Tips for Securing Your Home Router
Seemingly minor and easily overlooked settings can still have profound security implications. Here are some steps you can take to make sure your wired or wireless home router — and by extension, your network — is as secure as possible.
Most Popular Reviews
Microsoft Windows Home Server
If you have a home network, you'll welcome the easy file sharing, remote access and the image-based backup features of Windows Home Server.
MikroTik's The Dude
This free tool delivers many of the same capabilities that you'd find in pricey network monitoring tools. As long as you don't mind tinkering, The Dude is a decent network utility that should be worth the download.
If you're having trouble getting a successful connection in your
wireless network, it could be your encryption settings. Try
these tips to get securely connected:
1) Start with Encryption off (if you can)
Encryption is another level of complexity (see below) and you
need to reduce complexity (walk before you run) when first setting
up your wireless LAN. So see if your client card and Access
Point (if you're using one) will allow Encryption to be turned
off (most do), get your networking, then set up Encryption.
You may also need to set the Authentication Type for some equipment.
See Step 3 below.
2) Read the instructions
Your vendor may require a specific number of characters for the
Encryption key. They may also interpret the characters you
input in a specific way.
Look to see if you need to specify whether your key is an ASCII
string (alpha-numeric) or Hexadecimal (Hex). If the key can accept
Hexadecimal format, check to see whether you need to add anything
to your key such as "0x" to denote a hex string.
3) Watch your Authentication Method The 802.11 standard defines two types of Authentication -
Open System and Shared Key. This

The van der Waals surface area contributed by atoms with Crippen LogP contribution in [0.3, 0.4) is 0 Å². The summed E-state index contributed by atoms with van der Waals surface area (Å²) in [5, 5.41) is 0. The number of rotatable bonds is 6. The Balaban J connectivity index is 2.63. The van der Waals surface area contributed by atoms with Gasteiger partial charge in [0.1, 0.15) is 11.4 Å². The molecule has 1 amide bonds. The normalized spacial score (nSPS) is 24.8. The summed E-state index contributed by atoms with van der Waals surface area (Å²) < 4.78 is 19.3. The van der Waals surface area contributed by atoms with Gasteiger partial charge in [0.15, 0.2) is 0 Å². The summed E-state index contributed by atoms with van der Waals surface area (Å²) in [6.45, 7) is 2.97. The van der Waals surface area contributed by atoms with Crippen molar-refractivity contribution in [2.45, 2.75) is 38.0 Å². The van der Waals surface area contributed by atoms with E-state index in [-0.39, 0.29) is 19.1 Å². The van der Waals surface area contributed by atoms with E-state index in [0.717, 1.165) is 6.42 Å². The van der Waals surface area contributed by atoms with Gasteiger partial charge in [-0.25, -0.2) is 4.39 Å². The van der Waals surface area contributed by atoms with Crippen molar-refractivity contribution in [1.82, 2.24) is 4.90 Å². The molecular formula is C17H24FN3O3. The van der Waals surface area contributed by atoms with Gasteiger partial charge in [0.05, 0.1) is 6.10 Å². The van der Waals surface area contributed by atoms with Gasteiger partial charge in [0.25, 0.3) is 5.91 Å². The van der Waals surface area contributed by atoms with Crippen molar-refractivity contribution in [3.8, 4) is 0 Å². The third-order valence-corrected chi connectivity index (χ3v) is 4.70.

Proxim article has a good explanation (with diagrams)
of the difference between the two methods. Some products
let you set this mode independently of using WEP. Others
automatically use Open System if WEP is disabled and use Shared
Key when WEP is enabled.
If you're having a problem communicating between a client and
Access Point, first try using the Open System setting and
WEP off. When you enable WEP, change the setting to use
Shared Key authentication for the best security.
4) Match WEP bit levels You can mix 40/64 and 128bit WEP cards in a network.
However, 128 bit WEP cards can communicate with 40/64 bit WEP
cards only if they are set to use 40 bit keys! See
this page for more info.
5) Keep It Simple!
WEP implementations differ from vendor to vendor and documentation
isn't the best. Here are some tips for success
If your software offers the "passphrase" method
of key generation:
keep the passphrase string short
use only numbers and letters and
no spaces or other characters
The "passphrase" key entry method is not the
same as "string" entry. The "passphrase"
method allows you to enter an alpha-numeric phrase, but that
entry is used to generate a Hexadecimal key of proper
"String" entry usually requires that you input
a an alpha-numeric character string of the proper length
for the level of WEP that your product has. Use the pop-up
WEP code summary for reference.
If your software offers only manual key entry
(usually you'll see a series of two character entry boxes):
start with all 1s or 0s as your key,
get it working, then increase the complexity of your code
use Hexadecimal characters only (the
numbers 0-9 and letters a-f) unless your documentation tells
6) Enter all the
Note in the example configuration utility screenshot
below the pairs of asterisks in each of the 5 entry boxes
for each key. This means that you need to enter twoHexadecimal characters in each box (5 boxes with 2 characters
equals the 10 Hex characters you need for a 40/64bit WEP Hex key).
Popup the WEP Code Summary
to see how many characters you need to enter for other schemes.